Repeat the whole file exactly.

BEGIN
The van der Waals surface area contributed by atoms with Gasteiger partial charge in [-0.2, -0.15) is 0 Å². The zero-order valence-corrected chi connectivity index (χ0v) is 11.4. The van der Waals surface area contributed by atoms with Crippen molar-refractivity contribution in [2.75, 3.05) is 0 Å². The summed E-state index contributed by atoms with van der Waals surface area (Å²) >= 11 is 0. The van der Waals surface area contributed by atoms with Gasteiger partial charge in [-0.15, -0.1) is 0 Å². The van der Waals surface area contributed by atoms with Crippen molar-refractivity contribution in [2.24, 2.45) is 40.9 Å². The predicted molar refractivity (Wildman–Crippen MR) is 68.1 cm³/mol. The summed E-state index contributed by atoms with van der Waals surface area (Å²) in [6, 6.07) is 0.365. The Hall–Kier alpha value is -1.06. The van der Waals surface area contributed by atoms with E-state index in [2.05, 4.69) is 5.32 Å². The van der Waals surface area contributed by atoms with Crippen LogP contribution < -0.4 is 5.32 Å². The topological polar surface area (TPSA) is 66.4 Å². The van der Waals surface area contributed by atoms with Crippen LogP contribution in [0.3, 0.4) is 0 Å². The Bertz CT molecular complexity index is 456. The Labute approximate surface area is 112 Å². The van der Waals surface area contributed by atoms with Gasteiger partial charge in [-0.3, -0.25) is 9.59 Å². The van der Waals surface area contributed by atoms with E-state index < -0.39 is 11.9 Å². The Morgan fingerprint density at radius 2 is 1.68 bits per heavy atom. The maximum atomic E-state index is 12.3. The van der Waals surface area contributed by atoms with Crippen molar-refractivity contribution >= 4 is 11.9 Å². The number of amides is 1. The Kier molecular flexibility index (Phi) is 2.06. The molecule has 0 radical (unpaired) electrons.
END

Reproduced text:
The van der Waals surface area contributed by atoms with Gasteiger partial charge in [-0.2, -0.15) is 0 Å². The zero-order valence-corrected chi connectivity index (χ0v) is 11.4. The van der Waals surface area contributed by atoms with Crippen molar-refractivity contribution in [2.75, 3.05) is 0 Å². The summed E-state index contributed by atoms with van der Waals surface area (Å²) >= 11 is 0. The van der Waals surface area contributed by atoms with Gasteiger partial charge in [-0.15, -0.1) is 0 Å². The van der Waals surface area contributed by atoms with Crippen molar-refractivity contribution in [2.24, 2.45) is 40.9 Å². The predicted molar refractivity (Wildman–Crippen MR) is 68.1 cm³/mol. The summed E-state index contributed by atoms with van der Waals surface area (Å²) in [6, 6.07) is 0.365. The Hall–Kier alpha value is -1.06. The van der Waals surface area contributed by atoms with E-state index in [2.05, 4.69) is 5.32 Å². The van der Waals surface area contributed by atoms with Crippen LogP contribution < -0.4 is 5.32 Å². The topological polar surface area (TPSA) is 66.4 Å². The van der Waals surface area contributed by atoms with Crippen LogP contribution in [0.3, 0.4) is 0 Å². The Bertz CT molecular complexity index is 456. The Labute approximate surface area is 112 Å². The van der Waals surface area contributed by atoms with Gasteiger partial charge in [-0.3, -0.25) is 9.59 Å². The van der Waals surface area contributed by atoms with E-state index < -0.39 is 11.9 Å². The Morgan fingerprint density at radius 2 is 1.68 bits per heavy atom. The maximum atomic E-state index is 12.3. The van der Waals surface area contributed by atoms with Crippen molar-refractivity contribution >= 4 is 11.9 Å². The number of amides is 1. The Kier molecular flexibility index (Phi) is 2.06. The molecule has 0 radical (unpaired) electrons.